Monday, July 05, 2004

Nazis, Pynchon, and queers, oh my!

Nazis killed thousands of gay people in death camps and mistreated many more, but "Many of the leading European fascists of the past thirty years have been gay," reports self-described gay progressive activist Johann Hari in a recent article, The strange, unexplored overlap between homosexuality and fascism .

Gravity's Rainbow [665-666]:
They are 175s--homosexual prison-camp inmates. They have come north from the Dora camp at Nordhausen, north till the land ended, and have set up an all-male community between this marsh and the Oder estuary. Ordinarily, this would be Thanatz's notion of paradise, except that none of the men can bear to be out of Dora--Dora was home, and they are homesick. Their "liberation" was a banishment. So here in a new locationa they have made up a hypothetical SS chain of command--no longer restricted to what Destiny alloted then for jailers, they have now managed to come up with some really mean ass imaginary Nazi playmates

...from "Homoerotic Bonding as Escape from Heterosexual Responsibility in Pynchon's Slow Learner", by Mark Hawthorne:
In the stories collected in Slow Learner (1984) and in the uncollected "Morality and Mercy in Vienna" (1958), Thomas Pynchon deconstructs expectations of dominant male sex roles. He contrasts these expectations to fictional worlds where male protagonists consistently retreat from expected heterosexual responsibilities. Like Sal Paradise in Kerouac's On the Road (1957) and Gnossos Pappadopoulis in Richard Farina's Been Down So Long, It Looks Like Up to Me (1969), these protagonists retreat from women and social responsibilities by seeking the safety of intense male bonding. Though none of these authors directly suggests that the bonding may become genital (leaving that theme to Allan Ginsberg and William Burroughs), each constructs texts that call for decoding even while they insist that the subtextual eroticism is illusory. Balanced between desire and the desire to hide desire, the texts close in on themselves and create worlds of escape that deny their own foundations and thereby remain threatened by the rea l world that wants to collapse them.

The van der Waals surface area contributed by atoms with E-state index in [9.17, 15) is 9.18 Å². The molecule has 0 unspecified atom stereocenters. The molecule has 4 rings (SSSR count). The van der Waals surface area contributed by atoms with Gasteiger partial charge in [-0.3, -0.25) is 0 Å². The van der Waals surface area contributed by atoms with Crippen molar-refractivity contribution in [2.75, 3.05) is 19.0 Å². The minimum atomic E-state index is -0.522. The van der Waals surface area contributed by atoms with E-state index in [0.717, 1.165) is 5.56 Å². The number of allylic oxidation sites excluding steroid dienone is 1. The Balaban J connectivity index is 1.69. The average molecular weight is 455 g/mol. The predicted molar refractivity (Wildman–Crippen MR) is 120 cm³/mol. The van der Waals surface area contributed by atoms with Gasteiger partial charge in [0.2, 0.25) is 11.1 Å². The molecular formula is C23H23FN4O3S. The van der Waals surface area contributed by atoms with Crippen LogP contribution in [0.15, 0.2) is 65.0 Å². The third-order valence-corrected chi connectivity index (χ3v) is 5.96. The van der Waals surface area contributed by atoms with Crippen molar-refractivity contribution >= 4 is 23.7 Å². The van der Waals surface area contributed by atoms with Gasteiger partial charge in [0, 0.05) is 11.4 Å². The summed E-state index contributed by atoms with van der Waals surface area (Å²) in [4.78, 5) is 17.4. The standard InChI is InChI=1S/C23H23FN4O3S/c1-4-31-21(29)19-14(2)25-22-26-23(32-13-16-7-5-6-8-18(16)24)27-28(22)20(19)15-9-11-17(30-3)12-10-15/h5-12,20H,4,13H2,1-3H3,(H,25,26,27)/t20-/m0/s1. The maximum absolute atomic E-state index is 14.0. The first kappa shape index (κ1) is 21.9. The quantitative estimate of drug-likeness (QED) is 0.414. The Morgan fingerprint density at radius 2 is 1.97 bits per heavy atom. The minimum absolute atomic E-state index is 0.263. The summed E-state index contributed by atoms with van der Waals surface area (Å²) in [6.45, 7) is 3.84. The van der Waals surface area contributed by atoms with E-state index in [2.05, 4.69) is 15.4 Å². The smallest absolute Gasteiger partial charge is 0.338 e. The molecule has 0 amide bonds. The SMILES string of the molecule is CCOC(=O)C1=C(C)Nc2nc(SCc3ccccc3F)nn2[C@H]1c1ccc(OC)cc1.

Hawthorne's article, "Hi! My Name Is Arnold Snarb!': Homosexuality in The Crying of Lot 49", in Pynchon Notes 44-45, is also worth reading, but doesn't appear to be online.